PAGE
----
In 1991 Billy and Akaisha Kaderli retired at the age
of 38. Now, into their 3rd decade of this
financially independent lifestyle, they invite you
to take advantage of their wisdom and experience.
Exotic Travel on $53 a Day
Billy and Akaisha Kaderli
Years ago, we never would have guessed
that by age 57, we'd be journeying for more than 100 days through the Mexican
Pacific Coast, on into the volcanic heart of Guatemala, enjoying the beach and
laid-back island life of Belize, and partaking in the Mayan style of living in
Mexico's Yucatan Peninsula. What's more, we found a way to do it that was
See it all -- for less
During this three-and-a-half month odyssey, we bodysurfed and soaked up the sun
along Bo Derek-style secluded beaches, shopped in indigenous markets, explored
mountain-high coffee plantations, and visited a macadamia farm, learning of the
nut's marvelous curative properties. We found the exact spot where Mayans claim
the world began and spoke with them about their end-of-the-world prophecy for
We found amazing natural wonders,
historical sites, and stunning scenery. And we did it on less than $53 per day.
Lodging, meals, transportation, and country exit fees -- it covered everything
we spent money on throughout this time.
Nor did we suffer for it. Many hotels we
stayed in had pools, views, and beach access. Others were centrally located in
the hearts of cities within easy walking distance to the main plaza and points
of interest. Hotel WiFi for our netbook was available, and cyber cafes were
daily expense log, we demonstrated that having exotic travel
experiences and meeting unforgettably intriguing characters doesn't have to cost
any more than staying at home. How did we do it? We focused on four main expense
categories and fine-tuned our skills to get the most for our money.
We don't travel to exotic places to stay in the hotel. It's a place to sleep and
to store our gear while we are exploring the town and all the sights. By
choosing hotels close to what you want to do in a particular city, you'll cut
transportation costs greatly.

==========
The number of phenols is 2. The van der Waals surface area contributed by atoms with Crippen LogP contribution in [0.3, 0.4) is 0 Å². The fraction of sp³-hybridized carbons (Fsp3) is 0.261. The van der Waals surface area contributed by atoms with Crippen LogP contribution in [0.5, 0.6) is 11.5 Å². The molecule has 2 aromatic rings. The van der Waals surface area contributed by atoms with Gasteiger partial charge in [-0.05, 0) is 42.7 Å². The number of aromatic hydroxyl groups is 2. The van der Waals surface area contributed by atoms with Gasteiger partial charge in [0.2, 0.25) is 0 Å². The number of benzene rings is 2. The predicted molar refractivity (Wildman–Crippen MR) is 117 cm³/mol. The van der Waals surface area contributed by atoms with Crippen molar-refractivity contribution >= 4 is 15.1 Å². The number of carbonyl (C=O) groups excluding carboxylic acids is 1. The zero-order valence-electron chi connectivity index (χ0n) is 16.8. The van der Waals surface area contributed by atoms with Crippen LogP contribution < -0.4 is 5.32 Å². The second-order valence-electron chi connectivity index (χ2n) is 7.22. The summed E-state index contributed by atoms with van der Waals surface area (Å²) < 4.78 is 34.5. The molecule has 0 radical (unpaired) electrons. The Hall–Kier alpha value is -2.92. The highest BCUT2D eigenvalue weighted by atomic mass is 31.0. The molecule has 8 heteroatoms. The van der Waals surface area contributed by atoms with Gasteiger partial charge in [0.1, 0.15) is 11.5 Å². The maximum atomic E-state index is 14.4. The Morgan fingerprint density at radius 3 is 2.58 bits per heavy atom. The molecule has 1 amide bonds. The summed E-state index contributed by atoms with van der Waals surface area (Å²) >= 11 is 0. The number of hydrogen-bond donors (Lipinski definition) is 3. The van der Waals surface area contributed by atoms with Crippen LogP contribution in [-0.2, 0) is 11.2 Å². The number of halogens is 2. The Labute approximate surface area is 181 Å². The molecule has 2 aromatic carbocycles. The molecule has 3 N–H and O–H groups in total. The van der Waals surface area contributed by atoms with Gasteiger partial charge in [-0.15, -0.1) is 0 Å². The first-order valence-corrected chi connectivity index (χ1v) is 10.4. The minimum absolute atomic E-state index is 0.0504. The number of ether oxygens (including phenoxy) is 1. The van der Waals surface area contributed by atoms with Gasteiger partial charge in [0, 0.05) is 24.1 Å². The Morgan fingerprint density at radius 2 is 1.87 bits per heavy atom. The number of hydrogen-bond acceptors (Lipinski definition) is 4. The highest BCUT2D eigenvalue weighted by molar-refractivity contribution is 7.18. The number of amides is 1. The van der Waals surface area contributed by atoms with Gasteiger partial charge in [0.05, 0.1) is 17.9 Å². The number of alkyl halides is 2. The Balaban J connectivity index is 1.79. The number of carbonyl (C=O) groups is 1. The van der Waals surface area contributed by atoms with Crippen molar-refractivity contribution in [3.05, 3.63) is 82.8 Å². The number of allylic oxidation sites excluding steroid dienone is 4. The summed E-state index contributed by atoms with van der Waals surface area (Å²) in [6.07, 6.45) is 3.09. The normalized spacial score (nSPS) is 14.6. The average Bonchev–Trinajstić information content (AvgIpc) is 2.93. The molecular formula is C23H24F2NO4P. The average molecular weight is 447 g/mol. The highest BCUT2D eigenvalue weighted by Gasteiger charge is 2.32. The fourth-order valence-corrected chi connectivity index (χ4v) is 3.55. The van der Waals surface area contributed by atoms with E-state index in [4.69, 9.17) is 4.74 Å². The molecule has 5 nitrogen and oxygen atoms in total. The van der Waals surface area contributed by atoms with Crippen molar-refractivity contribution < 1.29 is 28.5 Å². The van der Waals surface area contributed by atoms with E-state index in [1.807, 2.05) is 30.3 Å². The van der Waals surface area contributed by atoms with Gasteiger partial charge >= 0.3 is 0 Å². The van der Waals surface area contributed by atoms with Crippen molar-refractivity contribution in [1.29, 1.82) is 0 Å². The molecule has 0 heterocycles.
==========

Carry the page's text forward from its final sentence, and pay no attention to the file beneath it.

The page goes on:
So we look for value in a hotel -- a clean
room, a firm bed, and a decent bathroom. We prefer views when they're available,
but it's a respectable room we look for, not a perfect one.
We've found that online reservations don't
work in our favor. Credit card and currency exchange fees can clobber your
account, and online prices are often as much as double what we pay by simply
walking in the door. We are willing to stay longer if we can get a discount. We
also find out if something else comes with the price of the room, like
breakfast, free purified water, or airport transportation. These charges add to
the bottom line of one's travel expenses and to have them included in the room
There are many options for getting from place to place. We don't drive, because
local transport goes everywhere we want. We've taken first-class buses, water
taxis, pedicabs, private drivers, and even bicycles. Sometimes it's cheaper to
fly rather than to bus long distances if you factor in food and lodging along
We seek out hotel rooms with refrigerators or even full kitchens. Preparing
simple meals is a lot cheaper than paying restaurant prices whenever we're
hungry. Even keeping beverages in the refrigerator or making coffee allows for a
relaxing time on the veranda instead of having to go out. Many hotels have
rooftop access with spectacular views, and it's a casual way to meet other
travelers who gravitate there for the sunset happy hour.
Restaurants that cater to locals are a lot
cheaper than trendy tourist restaurants. Lunch is our largest meal of the day,
with its corresponding smaller price tag. In the evenings, tasty light meals
from street vendors meet our needs. And when we have long travel days ahead of
us, we pack sandwiches or protein-based snacks so we are not at the mercy of
higher prices or the unknown while on the road.
Entertainment can make or break your budget. But lots of fun things cost next to
For instance, we often found art galleries
and museums that were free or very inexpensive. On Sundays, some cities would
close off architecturally exceptional streets to vehicular traffic, creating a
walking street that allowed pedestrians to meander, enjoying art exhibits, food
displays, bicycle races, and music.
Renting bicycles for $2 an hour, we biked
along the packed sand paths of Belize. We hiked up Volcan Pacaya in Guatemala
with a guide and transport for a total of $24 for both of us, and our visits to
Mayan or Garifuna villages throughout our trip cost no more than modest bus fare
or water transport. When we got tired of walking, taking local buses as their
routes loop through towns is a cheap way to take an informal tour, and you'll
find things you never would have known about.
If a tight budget is holding you back from
seeing exotic places, don't let it. There's a big world awaiting your
discoveries, and it does not have to cost you any more than staying at home. Go
About the Authors
Early Lifestyle appeals to a different
kind of person – the person who prizes their
independence, values their
time, and who doesn’t want to mindlessly
follow the crowd.